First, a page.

Yale SOM: Strongest Class In 12 Years

A class at Yale School of Management

A class at Yale School of Management

Yale University’s School of Management, on something of a roll since the arrival of Dean Edward “Ted” Snyder five years ago, has upped the ante again. SOM’s incoming Class of 2018 has a new record average GMAT score of 725, up 4 points from a year earlier, along with a record-low acceptance rate of 19.0%, down from 20.7% last year. In the past two years, booming application volume has allowed SOM to take nearly 4 percentage points off its acceptance rate.

The school’s average GMAT score places its MBA program among the most elite in the world. The new record at SOM now matches Harvard Business School and puts SOM behind only four other schools: Stanford University’s Graduate School of Business (733), the University of Pennsylvania’s Wharton School (731), Northwestern Kellogg School of Management (728), and the University of Chicago’s Booth School of Business (727).

The class’ average GRE (Graduate Record Exam) scores also climbed a point in both the verbal and quant sections of the exam. The average verbal is now 165, while the average quant score is 163. More than 20% of SOM’s incoming students submit GRE scores, the highest percentage of any of the elite MBA programs.


Bruce DelMonico, assistant dean of admissions at Yale SOM

Bruce DelMonico, assistant dean of admissions at Yale SOM

SOM also said the undergraduate grade-point average for its new students is 3.63, up a tick from 3.60 a year earlier. Against its elite peer rivals, the slightly better GPA would put the school behind only three other players: Stanford (3.75), Harvard, and UC-Berkeley’s Haas School of Business (3.66). The top five feeder colleges into Yale’s MBA program this year were Brown University (14 students), the University of Pennsylvania (9), Harvard (9), Yale (8), and Vassar College (7).

The improved numbers for the 334 students in the Class of 2018 bodes well for SOM’s position in future MBA rankings, several of which weigh such metrics in their methodologies. Yale’s steady progress in the quality of its incoming students, among other things, helped to lift the school solidly into the top 10 in last year’s Poets&Quants‘ composite ranking for the very first time. Only three years ago, Yale’s MBA program ranked 17th best.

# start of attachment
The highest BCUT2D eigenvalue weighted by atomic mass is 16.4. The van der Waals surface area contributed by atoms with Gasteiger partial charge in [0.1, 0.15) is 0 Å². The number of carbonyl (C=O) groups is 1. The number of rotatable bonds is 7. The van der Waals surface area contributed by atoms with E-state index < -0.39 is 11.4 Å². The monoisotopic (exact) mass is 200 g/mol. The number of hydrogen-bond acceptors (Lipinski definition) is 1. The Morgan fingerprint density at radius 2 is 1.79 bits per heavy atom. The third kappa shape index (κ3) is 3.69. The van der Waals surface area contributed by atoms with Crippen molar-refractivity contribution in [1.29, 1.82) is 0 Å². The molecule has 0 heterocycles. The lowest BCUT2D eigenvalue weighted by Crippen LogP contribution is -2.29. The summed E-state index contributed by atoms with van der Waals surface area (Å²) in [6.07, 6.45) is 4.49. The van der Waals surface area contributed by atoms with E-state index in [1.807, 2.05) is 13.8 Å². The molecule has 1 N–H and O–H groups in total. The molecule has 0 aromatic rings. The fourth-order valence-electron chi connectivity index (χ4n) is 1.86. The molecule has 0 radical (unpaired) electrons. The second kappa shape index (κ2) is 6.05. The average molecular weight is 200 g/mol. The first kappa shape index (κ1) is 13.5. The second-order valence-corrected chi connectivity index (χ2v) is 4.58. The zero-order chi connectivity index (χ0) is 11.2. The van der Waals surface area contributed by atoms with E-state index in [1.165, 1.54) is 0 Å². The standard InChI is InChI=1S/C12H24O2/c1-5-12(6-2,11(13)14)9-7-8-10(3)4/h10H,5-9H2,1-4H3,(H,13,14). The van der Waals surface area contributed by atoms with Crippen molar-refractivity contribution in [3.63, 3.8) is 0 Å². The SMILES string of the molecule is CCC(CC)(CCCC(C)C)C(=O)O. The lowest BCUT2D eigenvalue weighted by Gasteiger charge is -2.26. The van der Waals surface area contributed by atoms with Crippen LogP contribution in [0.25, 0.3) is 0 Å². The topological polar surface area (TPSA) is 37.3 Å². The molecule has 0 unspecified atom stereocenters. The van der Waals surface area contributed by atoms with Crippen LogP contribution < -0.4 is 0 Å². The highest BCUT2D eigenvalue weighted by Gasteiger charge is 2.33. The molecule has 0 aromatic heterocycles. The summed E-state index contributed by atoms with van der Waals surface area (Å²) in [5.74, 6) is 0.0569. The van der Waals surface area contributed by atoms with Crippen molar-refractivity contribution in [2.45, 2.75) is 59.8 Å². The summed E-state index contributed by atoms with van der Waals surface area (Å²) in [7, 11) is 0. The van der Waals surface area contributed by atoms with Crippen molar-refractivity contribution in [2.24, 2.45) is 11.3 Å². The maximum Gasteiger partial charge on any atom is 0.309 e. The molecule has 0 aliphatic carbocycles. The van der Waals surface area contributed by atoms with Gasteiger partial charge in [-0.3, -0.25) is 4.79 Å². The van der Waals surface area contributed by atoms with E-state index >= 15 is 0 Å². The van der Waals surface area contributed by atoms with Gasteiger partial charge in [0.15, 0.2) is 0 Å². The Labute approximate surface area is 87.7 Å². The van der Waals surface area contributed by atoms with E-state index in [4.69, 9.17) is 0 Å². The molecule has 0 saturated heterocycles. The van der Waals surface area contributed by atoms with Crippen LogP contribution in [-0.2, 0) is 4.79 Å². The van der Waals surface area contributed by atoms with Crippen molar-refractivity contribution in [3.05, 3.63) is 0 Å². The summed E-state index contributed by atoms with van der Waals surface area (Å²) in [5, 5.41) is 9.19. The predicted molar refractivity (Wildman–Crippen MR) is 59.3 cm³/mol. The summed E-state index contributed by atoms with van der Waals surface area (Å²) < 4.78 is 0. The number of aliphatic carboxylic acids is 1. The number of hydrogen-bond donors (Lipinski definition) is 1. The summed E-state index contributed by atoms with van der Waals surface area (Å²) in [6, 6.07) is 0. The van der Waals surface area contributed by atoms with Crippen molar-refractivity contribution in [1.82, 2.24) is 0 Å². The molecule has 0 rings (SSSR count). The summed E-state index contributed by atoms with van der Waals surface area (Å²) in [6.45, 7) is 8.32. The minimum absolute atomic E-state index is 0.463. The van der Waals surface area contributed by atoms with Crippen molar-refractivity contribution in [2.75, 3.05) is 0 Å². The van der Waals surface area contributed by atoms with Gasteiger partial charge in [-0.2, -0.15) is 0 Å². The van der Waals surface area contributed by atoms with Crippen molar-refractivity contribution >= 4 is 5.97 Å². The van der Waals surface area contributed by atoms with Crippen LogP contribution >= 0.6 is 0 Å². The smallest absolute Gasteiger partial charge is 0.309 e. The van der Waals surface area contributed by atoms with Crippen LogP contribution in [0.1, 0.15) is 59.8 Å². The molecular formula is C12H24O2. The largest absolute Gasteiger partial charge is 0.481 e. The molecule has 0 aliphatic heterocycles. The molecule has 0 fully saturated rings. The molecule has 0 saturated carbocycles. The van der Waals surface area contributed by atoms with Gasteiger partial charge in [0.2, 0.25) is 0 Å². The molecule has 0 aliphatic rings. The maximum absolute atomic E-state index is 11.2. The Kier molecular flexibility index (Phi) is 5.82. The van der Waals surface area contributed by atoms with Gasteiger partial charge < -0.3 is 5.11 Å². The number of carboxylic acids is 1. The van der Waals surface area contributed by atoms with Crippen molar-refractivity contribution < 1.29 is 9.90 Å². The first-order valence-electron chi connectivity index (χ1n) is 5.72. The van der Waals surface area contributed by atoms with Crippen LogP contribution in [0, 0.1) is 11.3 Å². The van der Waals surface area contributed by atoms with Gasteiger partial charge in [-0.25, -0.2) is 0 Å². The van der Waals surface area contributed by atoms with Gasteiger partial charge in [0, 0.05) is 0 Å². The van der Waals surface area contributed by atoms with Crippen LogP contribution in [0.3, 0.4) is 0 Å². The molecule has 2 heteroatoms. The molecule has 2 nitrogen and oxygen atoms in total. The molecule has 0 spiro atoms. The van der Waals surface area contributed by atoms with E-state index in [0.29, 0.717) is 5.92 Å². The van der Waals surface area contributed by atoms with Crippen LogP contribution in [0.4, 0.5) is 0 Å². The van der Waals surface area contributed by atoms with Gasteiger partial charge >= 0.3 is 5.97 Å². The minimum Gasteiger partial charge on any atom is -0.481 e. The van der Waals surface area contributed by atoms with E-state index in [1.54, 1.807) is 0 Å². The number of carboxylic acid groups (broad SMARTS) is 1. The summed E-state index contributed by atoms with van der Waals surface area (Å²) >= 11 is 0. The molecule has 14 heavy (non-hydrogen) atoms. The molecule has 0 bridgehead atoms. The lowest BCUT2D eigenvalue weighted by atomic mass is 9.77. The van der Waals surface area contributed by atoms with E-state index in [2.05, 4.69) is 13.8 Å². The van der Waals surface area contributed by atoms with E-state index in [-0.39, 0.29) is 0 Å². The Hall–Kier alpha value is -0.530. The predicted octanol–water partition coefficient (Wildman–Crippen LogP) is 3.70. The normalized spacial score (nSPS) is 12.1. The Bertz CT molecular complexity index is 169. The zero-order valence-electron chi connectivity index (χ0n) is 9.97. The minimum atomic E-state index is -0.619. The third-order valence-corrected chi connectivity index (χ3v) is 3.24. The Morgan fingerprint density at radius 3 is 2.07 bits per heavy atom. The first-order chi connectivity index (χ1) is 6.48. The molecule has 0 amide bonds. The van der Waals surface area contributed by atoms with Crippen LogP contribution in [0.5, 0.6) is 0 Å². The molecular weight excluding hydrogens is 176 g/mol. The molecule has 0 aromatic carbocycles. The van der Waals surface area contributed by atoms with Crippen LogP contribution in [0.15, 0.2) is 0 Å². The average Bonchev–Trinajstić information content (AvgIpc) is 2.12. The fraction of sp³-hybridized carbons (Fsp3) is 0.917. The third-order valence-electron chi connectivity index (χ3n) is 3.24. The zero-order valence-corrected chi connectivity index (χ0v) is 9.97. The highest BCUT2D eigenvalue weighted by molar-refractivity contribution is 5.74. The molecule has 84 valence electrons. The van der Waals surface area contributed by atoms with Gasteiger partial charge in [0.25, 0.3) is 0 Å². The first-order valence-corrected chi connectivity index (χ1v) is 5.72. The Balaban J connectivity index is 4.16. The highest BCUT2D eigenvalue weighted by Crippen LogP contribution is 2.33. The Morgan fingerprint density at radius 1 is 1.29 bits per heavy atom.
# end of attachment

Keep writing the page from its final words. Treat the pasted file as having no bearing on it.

“I can say that it’s as strong and diverse a class as I have seen in my 12 years at Yale SOM,” enthuses Bruce DelMonico, assistant dean of admissions. “I’ve also been impressed with how well the class has gelled even in their short time here at Yale. I have already had a number of faculty and staff comment on this fact — as well as the overall quality of the class — so I think it’s going to be a special group.”

Not only was Yale able to boost its selectivity again this year, but the school also increased the diversity of its incoming class. The percentage of women in SOM’s Class of 2018 rose 3 percentage points to a record 43% from 40% a year earlier, while the percentage of international passport holders increased to an unprecedented 46%, up 6 percentage points from last year. The incoming students hail from 46 different countries.

The mix of work experience for new MBA students also changed slightly. Students who had worked as consultants jumped to 16% of the class, up from 12% a year earlier. Finance fell to 18% from 20%, while students with nonprofit backgrounds slipped a percentage point to 16% of the class from 17% last year. Technology (7%) and government (6%) saw no year-over-year change. The class also includes 10 military veterans, versus 11 the previous year, and 18 Silver Scholars (students admitted directly from an undergraduate program), up from 17 a year earlier.

Experience-wise, 33% of first-years earned undergraduate degrees in the humanities, up just a percent from last year. Another 22% held business degrees (down from 25%), followed by engineering and information sciences at 17% (up from 16%), economics at 17% (versus 16%), and math and sciences at 11% (down from 12%).

SOM said that 16% of the class completed graduate degrees, while another 14% of the class are pursuing joint degrees at Yale.

(See following page for the full statistical profile of the latest class)

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